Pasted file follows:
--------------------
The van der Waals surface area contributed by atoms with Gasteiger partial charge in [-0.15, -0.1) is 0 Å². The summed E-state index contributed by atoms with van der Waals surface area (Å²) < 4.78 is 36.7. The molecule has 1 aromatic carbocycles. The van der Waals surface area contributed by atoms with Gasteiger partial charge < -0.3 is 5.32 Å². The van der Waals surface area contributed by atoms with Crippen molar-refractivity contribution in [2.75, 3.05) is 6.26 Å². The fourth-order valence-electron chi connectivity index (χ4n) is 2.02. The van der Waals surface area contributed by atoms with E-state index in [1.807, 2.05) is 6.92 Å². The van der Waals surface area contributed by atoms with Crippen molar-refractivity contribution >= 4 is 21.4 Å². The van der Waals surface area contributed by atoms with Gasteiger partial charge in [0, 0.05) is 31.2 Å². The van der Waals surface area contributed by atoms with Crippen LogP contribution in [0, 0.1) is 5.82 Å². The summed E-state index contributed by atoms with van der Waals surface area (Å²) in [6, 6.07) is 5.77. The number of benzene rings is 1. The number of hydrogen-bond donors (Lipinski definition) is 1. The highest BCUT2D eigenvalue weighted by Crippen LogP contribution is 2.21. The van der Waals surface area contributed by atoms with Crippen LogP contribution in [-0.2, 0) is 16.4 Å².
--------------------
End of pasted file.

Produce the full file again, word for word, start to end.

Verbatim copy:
The van der Waals surface area contributed by atoms with Gasteiger partial charge in [-0.15, -0.1) is 0 Å². The summed E-state index contributed by atoms with van der Waals surface area (Å²) < 4.78 is 36.7. The molecule has 1 aromatic carbocycles. The van der Waals surface area contributed by atoms with Gasteiger partial charge < -0.3 is 5.32 Å². The van der Waals surface area contributed by atoms with Crippen molar-refractivity contribution in [2.75, 3.05) is 6.26 Å². The fourth-order valence-electron chi connectivity index (χ4n) is 2.02. The van der Waals surface area contributed by atoms with E-state index in [1.807, 2.05) is 6.92 Å². The van der Waals surface area contributed by atoms with Crippen molar-refractivity contribution >= 4 is 21.4 Å². The van der Waals surface area contributed by atoms with Gasteiger partial charge in [0, 0.05) is 31.2 Å². The van der Waals surface area contributed by atoms with Crippen LogP contribution in [0, 0.1) is 5.82 Å². The summed E-state index contributed by atoms with van der Waals surface area (Å²) in [6, 6.07) is 5.77. The number of benzene rings is 1. The number of hydrogen-bond donors (Lipinski definition) is 1. The highest BCUT2D eigenvalue weighted by Crippen LogP contribution is 2.21. The van der Waals surface area contributed by atoms with Crippen LogP contribution in [-0.2, 0) is 16.4 Å².